Police correct timeline in fatal stabbing of Vegas reporter
LAS VEGAS (AP) — Police on Tuesday released a photo of a vehicle that could have been used by a possible suspect in the fatal stabbing of a Las Vegas newspaper’s investigator reporter.
They also said Las Vegas Review-Journal reporter Jeff German apparently was killed Friday and not Saturday as previously reported by police.
“We were not notified (of the murder) until Saturday morning,” Capt. Dori Koren, a spokesperson for the Las Vegas Metropolitan police, said during a news conference Tuesday.
German, 69, was found stabbed to death outside his home after authorities received a 911 call.
German died of “multiple sharp force injuries” in a homicide, according to the Clark County Office of the Coroner/Medical Examiner.
Police said German apparently was in an altercation with another person that led to the stabbing and it was an isolated incident.
“We do believe the person was in the area earlier casing for other crimes,” Koren said.
Police released surveillance images Monday of the possible suspect although the photos don’t show the person’s full face. The still images show a person wearing a wide straw hat, bright orange reflective long-sleeve shirt, blue jeans, gray shoes and carrying a black or dark blue shoulder bag.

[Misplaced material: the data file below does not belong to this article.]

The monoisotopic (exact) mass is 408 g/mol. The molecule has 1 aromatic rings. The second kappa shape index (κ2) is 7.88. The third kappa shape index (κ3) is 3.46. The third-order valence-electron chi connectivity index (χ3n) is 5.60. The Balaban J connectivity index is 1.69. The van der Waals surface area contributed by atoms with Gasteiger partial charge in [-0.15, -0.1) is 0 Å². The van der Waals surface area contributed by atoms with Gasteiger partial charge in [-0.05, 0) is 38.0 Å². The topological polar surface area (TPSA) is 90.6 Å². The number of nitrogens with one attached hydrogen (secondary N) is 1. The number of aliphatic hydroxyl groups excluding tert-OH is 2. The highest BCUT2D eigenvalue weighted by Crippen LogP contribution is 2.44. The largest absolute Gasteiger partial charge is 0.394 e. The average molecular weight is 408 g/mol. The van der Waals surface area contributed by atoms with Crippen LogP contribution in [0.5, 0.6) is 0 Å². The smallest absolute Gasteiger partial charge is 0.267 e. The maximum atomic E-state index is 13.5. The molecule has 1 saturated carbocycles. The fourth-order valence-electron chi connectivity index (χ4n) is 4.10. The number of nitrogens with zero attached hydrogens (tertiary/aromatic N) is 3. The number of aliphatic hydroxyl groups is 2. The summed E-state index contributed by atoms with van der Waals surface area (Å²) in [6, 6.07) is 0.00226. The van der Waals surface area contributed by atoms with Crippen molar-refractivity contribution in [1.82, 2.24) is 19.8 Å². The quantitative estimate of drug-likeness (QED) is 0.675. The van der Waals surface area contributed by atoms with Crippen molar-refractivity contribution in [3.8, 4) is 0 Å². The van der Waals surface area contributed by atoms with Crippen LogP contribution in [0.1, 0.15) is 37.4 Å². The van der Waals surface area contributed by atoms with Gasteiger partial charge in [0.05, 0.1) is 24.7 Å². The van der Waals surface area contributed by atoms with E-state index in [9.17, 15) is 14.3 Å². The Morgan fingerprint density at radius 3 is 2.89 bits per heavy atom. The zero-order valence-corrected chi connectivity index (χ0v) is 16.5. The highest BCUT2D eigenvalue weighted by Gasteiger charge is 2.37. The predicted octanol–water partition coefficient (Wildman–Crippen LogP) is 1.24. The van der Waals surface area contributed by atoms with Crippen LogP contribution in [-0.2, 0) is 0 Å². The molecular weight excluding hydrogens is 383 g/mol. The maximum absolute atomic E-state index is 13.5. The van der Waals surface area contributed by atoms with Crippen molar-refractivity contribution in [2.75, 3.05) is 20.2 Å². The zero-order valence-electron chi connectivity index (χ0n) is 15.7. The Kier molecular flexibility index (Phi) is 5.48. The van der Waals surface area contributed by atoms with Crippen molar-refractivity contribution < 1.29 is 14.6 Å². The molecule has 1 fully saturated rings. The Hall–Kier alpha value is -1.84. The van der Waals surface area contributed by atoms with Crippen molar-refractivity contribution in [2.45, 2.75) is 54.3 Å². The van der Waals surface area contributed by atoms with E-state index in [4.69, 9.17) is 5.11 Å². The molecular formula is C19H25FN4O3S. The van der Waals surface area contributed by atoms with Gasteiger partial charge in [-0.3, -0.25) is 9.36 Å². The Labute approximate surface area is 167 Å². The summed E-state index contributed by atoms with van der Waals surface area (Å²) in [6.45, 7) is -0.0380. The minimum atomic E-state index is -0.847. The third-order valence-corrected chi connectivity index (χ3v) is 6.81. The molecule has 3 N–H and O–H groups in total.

On Tuesday, police showed a brief video of the possible suspect walking on a sidewalk in the same “construction attire” as the surveillance images, according to Koren.
Police also slowed a somewhat blurry still photo of a 2007-2014 red or maroon GMC Yukon Denali four-door vehicle that had chrome handles, a sunroof and a luggage rack that may be linked to the case.
Koren said police are asking for the public’s help finding any additional surveillance footage of the possible suspect taken between 8 a.m. and 1 a.m. Friday near the crime scene.
“We have confidence in our investigation,” he said. “We have made tremendous progress, but we still have a long way to go.”
German joined the Review-Journal in 2010 after more than two decades at the Las Vegas Sun, where he was a columnist and reporter who covered courts, politics, labor, government and organized crime.
He was known for his stories about government malfeasance and political scandals and coverage of the 2017 mass shooting at a Las Vegas music festival that killed 60 people and wounded more than 400 others.
According to the Review-Journal, German held a master’s degree from Marquette University and was the author of the 2001 true-crime book “Murder in Sin City: The Death of a Las Vegas Casino Boss,” the story of the death of Ted Binion, heir to the Horseshoe Club fortune.